Alfa Stelvio

Why don’t more SUV buyers take the plunge with an Alfa?

- Richard Browne (@washlander)

F THE CAR INDUSTRY EVER WANTED an insight into the target audience for mid-range SUVS, then the view from the top-floor window (second treadmill from the right) of the David Lloyd gym in Peterborou­gh would be a great place to start.

Plodding aimlessly along to the soundtrack of Rocky IV, I noticed the car park below was awash with an endless sea of grey Jaguar E-paces, Range Rover Evoques, Volvo XC60S, Volkswagen Tiguans and a new invasion of Ford Pumas – all ejecting a seemingly endless conveyor belt of middle-class mums and dads struggling with children and juggling hot yoga classes.

And then, amongst them, I spotted our Stelvio. It’s easy to see as it looks completely different from its bland SUV cousins, its elegant design and bold blue hue standing out (in a good way). And then it hit me: you really don’t see many around. In fact, in the months I’ve been driving ours I don’t think I’ve seen another, and that, quite frankly, is puzzling and a massive shame.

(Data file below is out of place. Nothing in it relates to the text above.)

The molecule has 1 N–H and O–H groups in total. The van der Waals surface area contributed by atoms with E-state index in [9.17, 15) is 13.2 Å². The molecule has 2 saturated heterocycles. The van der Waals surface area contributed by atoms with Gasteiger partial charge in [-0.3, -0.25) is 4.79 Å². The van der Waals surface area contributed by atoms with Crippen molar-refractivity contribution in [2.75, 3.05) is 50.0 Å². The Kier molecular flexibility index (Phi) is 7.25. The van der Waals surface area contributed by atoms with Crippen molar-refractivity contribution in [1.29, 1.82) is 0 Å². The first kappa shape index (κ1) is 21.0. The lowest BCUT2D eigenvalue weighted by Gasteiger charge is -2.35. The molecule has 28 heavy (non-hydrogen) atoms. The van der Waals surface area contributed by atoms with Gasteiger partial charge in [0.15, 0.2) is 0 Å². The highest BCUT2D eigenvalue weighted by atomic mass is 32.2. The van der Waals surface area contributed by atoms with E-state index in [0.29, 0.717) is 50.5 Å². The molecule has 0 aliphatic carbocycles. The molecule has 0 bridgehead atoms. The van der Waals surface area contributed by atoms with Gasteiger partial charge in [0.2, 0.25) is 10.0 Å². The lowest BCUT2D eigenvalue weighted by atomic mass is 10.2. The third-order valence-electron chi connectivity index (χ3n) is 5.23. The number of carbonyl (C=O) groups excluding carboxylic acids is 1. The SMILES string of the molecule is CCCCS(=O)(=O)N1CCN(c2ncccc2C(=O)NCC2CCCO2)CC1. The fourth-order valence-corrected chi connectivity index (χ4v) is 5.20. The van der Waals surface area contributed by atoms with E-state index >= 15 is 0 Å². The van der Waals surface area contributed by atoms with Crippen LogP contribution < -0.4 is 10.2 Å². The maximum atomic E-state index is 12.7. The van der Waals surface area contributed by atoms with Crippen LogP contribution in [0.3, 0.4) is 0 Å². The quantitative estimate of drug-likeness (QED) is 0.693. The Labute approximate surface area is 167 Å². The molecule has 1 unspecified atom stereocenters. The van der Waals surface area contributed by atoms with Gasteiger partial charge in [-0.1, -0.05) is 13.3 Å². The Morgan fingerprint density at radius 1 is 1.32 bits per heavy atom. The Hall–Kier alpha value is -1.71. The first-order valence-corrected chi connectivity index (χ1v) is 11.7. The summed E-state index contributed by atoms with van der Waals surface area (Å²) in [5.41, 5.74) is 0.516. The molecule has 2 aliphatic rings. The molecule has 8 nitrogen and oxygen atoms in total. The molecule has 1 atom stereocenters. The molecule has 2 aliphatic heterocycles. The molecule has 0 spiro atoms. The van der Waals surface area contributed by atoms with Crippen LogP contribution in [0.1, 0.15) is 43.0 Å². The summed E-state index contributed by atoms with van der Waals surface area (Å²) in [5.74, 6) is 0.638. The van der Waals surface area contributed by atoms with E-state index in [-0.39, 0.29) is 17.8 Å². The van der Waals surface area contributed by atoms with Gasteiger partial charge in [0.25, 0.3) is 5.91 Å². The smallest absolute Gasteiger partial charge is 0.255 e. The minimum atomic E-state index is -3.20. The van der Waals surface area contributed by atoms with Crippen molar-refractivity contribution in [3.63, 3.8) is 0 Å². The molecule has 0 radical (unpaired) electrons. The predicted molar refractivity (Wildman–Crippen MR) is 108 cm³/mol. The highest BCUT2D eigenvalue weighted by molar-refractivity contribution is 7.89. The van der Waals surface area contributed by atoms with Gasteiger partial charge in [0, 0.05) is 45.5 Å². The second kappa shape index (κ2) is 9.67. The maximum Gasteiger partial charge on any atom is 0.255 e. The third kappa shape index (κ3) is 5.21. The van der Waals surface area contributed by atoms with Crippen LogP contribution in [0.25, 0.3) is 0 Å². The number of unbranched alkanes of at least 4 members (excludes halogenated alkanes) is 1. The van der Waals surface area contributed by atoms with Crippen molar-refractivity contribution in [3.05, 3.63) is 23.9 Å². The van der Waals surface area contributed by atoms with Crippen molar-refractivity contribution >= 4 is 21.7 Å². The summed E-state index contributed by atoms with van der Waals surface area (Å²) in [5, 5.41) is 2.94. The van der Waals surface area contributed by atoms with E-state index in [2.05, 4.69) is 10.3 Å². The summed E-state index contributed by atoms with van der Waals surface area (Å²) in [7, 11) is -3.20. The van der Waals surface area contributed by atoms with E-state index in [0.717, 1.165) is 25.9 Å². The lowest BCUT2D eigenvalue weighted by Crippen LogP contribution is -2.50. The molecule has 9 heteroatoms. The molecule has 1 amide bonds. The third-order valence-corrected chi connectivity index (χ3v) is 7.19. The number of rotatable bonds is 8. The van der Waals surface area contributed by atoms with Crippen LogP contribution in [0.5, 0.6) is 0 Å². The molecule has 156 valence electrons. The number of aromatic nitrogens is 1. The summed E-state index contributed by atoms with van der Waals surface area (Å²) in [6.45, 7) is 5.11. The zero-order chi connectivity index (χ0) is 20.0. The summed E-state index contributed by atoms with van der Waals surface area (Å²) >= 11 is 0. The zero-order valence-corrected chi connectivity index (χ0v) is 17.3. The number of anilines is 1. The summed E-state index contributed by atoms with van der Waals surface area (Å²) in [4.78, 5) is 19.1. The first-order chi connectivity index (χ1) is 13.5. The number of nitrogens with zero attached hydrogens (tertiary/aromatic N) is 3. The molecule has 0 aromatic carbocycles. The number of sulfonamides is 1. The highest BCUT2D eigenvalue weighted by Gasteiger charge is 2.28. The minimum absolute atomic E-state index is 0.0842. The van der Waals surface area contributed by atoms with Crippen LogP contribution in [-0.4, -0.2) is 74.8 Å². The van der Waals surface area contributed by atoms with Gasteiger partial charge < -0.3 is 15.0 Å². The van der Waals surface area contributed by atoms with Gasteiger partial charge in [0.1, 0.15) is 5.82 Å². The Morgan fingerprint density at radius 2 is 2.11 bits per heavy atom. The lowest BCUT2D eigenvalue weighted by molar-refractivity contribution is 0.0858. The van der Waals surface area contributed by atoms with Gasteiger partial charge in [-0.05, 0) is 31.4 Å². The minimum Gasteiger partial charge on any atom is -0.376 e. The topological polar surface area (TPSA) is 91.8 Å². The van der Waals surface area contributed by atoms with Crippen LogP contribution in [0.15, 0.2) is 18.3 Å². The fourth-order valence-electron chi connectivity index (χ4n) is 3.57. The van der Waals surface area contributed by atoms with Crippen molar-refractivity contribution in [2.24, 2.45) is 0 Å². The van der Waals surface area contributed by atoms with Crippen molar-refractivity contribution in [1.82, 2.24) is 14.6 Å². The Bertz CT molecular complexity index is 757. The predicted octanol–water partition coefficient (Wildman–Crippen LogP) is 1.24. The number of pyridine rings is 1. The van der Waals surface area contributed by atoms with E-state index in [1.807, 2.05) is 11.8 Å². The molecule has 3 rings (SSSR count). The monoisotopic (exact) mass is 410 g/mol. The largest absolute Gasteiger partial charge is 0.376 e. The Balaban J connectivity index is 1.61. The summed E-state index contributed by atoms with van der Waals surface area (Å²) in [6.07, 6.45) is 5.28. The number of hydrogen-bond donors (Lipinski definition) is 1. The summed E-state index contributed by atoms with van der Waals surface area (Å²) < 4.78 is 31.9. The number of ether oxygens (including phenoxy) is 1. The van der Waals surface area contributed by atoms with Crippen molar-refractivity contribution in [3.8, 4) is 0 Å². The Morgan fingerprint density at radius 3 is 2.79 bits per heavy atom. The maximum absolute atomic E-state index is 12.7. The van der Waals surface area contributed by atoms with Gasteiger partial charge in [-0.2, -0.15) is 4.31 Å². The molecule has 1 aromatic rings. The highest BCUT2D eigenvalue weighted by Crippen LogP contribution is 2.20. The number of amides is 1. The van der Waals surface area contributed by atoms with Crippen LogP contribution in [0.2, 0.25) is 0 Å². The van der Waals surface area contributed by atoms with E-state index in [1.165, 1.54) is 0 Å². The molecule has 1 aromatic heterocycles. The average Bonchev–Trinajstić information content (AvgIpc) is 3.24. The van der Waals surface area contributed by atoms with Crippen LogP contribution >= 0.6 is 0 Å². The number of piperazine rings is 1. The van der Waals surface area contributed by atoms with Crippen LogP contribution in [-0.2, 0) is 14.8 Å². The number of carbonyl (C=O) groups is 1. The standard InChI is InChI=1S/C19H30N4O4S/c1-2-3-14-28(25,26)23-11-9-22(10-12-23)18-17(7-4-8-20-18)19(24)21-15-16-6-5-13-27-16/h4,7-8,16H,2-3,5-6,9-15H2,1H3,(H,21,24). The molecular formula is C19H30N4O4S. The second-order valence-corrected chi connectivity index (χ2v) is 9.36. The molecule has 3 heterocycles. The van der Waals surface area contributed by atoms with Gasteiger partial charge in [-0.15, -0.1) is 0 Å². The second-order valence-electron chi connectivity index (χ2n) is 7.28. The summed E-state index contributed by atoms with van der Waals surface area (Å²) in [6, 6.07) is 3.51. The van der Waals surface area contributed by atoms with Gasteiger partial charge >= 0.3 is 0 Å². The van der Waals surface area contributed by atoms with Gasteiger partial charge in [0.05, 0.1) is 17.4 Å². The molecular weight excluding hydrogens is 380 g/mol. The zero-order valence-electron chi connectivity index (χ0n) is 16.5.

Perhaps lease costs have something to do with it; maybe people still have reliabilit­y concerns about Alfas too. (For the record, our Stelvio Veloce has been faultless.) But my suspicion is that people are just a bit conditione­d in their views and are scared to try something different.

Don’t get me wrong, I’m sure the cars I named earlier are all perfectly fit for purpose for those who have chosen them, but at the end of my 5km slog I could still barely tell one from another.

Later, as I slung my kit bag into the Stelvio’s ample boot, a chap in a matt black Range Rover pulled up in the space next to me. ‘Nice car, mate,’ he said. ‘What is it? An Alfa?’

IDate acquired January 2021 Total mileage 5200 Mileage this month 723 Costs this month £0 mpg this month 24.2

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